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Stargate | Why ‘Fair Game’ Was Right to Break the SG-1 Format

The Stargate SG-1 episode ‘Fair Game’ thwarts a Goa’uld invasion by diplomacy, and like Jack, we have a lot to learn.

Close your eyes for a moment – please, indulge me – and conjure up an image that best represents an episode of Stargate SG-1. I’ll give you a moment if you need it.

Done? I imagine you opted for a shot of the eponymous Stargate sitting upon an alien world, our heroes – that’s Jack O’Neill (Richard Dean Anderson), Samantha Carter (Amanda Tapping), Teal’c (Christopher Judge), and Daniel Jackson (Michael Shanks), if we’re keeping things original flavored – bursting through its tranquil blue surface, dressed in khaki-green utility suits and weapons clutched in their hands. And why wouldn’t you opt for such an image, eh? After all, some variation of it occurs in some 90 percent of all Stargate SG-1 episodes.

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‘Fair Game’ (S3, Ep2), however, is a very different beast. And it’s also one of the absolute best episodes in the show’s entire 10-season run as a result.

What Happens in ‘Fair Game’

It begins in the Gate Room, as usual – albeit this time with a great deal of added pomp and ceremony: Samantha Carter has been promoted from captain to major, and about time, too!

O’Neill – a man, he readily admits, of few words – steps up to make a speech about his right-hand woman, only to be beamed out mid-sentence, Star Trek-style. Chaos ensues (this is a Code 9 situation, people!), but O’Neill isn’t in any danger… yet. Rather, he’s been whizzed through space and onto a vast ship belonging to our old pal Thor of the Asgard (Michael Shanks, again. Surprise!).

Thor wastes no time in informing O’Neill that the SGC’s recent actions – aka deposing Apophis (Peter Williams) and dispatching Hathor (Suanne Braun) – have not gone unnoticed by the other Goa’uld System Lords. In fact, those miserable snake-heads have decided that Earth is now a nuisance to be dealt with, and they’re planning an intergalactic attack of epic proportions. O’Neill suggests the Asgard let him and his kind borrow a few of their spaceships, but Thor demurs; the Asgard have got bigger problems of their own on the other side of the galaxy, and they can’t spare a single ship. Not one – save for Thor’s, of course.

So, what’s the plan? Well, here’s where things get interesting. Because, while Earth and humankind once again face threat from the Goa’uld, Thor is insisting that O’Neill and his colleagues take a wildly different approach to their tried-and-tested “go in all guns blazing” method. This time, the softly-spoken grey alien informs us, they’re going to talk things out.

“Three representatives from the System Lords will arrive by Stargate,” he explains. “You must be prepared to speak on behalf of all the inhabitants of Earth.”

Thor looks up from his seat to greet Jack O'Neil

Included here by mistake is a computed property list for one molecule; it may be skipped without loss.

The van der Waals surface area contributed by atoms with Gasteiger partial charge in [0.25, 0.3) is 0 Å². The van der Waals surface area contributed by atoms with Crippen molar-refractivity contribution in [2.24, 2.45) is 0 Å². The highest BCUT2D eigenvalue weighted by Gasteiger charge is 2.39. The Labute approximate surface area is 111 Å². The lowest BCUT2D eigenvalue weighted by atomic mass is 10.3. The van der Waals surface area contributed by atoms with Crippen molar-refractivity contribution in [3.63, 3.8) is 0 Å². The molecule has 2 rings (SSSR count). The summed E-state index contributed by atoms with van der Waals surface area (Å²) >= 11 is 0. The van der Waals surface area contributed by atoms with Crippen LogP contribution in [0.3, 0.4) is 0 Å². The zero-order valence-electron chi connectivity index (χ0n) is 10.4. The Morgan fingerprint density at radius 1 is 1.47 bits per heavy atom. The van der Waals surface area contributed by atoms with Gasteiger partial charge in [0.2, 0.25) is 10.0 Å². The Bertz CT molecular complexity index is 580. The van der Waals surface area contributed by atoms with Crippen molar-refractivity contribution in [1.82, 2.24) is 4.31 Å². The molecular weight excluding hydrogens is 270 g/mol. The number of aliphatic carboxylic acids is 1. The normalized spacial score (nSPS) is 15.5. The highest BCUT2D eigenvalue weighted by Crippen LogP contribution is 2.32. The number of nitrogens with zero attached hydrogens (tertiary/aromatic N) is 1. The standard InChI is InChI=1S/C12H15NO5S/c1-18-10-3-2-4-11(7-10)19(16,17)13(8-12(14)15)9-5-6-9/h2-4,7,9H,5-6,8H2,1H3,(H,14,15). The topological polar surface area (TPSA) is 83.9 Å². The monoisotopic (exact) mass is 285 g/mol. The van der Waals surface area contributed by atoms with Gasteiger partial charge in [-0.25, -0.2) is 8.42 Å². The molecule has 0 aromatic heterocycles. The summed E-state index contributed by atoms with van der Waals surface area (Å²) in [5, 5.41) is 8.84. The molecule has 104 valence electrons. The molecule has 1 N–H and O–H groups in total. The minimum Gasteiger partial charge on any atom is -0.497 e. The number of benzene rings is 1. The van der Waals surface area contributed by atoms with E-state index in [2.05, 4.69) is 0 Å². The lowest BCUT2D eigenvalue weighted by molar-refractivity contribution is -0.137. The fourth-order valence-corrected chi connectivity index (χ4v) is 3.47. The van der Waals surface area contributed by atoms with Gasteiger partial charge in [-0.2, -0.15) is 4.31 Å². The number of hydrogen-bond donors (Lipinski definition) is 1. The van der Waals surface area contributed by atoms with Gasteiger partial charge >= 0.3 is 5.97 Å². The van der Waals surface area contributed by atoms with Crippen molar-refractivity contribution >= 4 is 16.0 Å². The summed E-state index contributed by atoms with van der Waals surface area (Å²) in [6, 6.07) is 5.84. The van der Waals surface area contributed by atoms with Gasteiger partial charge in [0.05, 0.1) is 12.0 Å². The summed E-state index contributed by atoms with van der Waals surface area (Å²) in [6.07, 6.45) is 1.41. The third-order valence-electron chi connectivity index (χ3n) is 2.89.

Thor (Michael Shanks) drops some heavy news on Jack O’Neill (Richard Dean Anderson) in the Stargate SG-1 episode ‘Fair Game’ (S3, Ep2). This is the first episode where Shanks does double duty, voicing Thor. | MGM, 1999.

That’s right, everyone: O’Neill is going to host a negotiation between the Tau’ri and System Lords Cronus (Ron Halder), Nirrti (Jacqueline Samuda), and Yu (Vince Crestejo) – all of whom are “lying, scheming, no good, slimy, overdressed style mongers” – in order to secure Earth a membership in the Asgard’s Protected Planets Treaty as an alternative to destruction.

“These negotiations will not be easy,” Thor warns our beloved O’Neill.

“The Asgard will be required to make great sacrifices. As will you.”


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What Could Go Wrong?

As it happens, quite a few things, actually. Firstly, there’s the fact that O’Neill has been selected to handle proceedings rather than, say, Daniel (who is, let’s face it, the SGC’s resident Goa’uld expert and self-appointed diplomat).

“We have chosen you, O’Neill, to represent your planet at the proceedings,” insists Thor firmly.

O’Neill himself points out that this decision “could be a mistake”. A horrible one, truly. And, hell, he isn’t exactly wrong. In fact, he DOES manage to shut down negotiations after less than a minute by speaking out of turn, so maybe he’s right. Maybe he isn’t the best person for this particular job. Maybe.

Secondly, and probably more importantly, there’s the fact that the aforementioned Cronus has some serious beef with Teal’c. The kind of beef that results in all sorts of Jeremy Kyle-style drama. Basically, Teal’c’s dad was Cronus’s First Prime, until the Goa’uld sent him to fight against a System Lord much more powerful than himself. When his father came back defeated, Cronus had him killed, forcing Teal’c and his mother to flee to Chulak – and Teal’c to fiercely swear an oath of vengeance.

The System Lords Yu, in traditional Chinese dress, Nirrti, in Middle Eastern dress, and Cronus in Greco-Roman-inspired clothes, stand at the top of the ramp in the Gate Room.
The System Lords Yu-huang Shang Ti (Vince Crestejo), Nirrti (Jacqueline Samuda), and Cronus (Ron Halder) arrive at SGC in the Stargate SG-1 episode ‘Fair Game’ (S3, Ep2). Halder is better known as a prolific voice actor, whose credits include Sir Ram in Spider-Man Unlimited (1999-2005), Sutherland in Mobile Suit Gundam Seed (2002-2003), Ralph Eifman in Mobile Suit Gundam OO (2007-2009), and Sabretooth in Wolverine vs Sabretooth (2014). | MGM, 1999.

Thirdly – and this one is most important of all – the System Lords have OBVIOUSLY come through the Stargate to Earth with an oh-so-devious plan in mind.

“The Goa’uld System Lords accept the Asgard proposal [that Earth becomes a protected planet],” says Yu, who is acting as the Goa’uld spokesperson at this summit. “But we demand one additional concession.

“We want immediate and unconditional forfeiture of the Tau’ri Stargate.”

It’s a big statement and one with even bigger repercussions. Because this forfeiture would mean… well, it would mean no more off-world missions. No more intergalactic adventures. No more Stargate!

A bloodied Teal'c lies unconscious next to Cronus.
Teal’c (Chris Judge) and Cronus (Ron Halder) are found wounded in the latter’s apartments, suggesting foul play, in the Stargate SG-1 episode ‘Fair Game’ (S3, Ep2). | MGM, 1999.

Naturally, O’Neill and co balk at this suggestion – but they have their backs up against the wall, because… well, Earth’s entire population will be in grave danger if they don’t get this deal signed. And things get even trickier (if you can believe it) when an alarm starts blaring like mad and Cronus and Teal’c are found badly injured. Because with the former’s life left hanging in the balance, it seems the latter has become the number one suspect in a premeditated attack upon his late father’s murderer.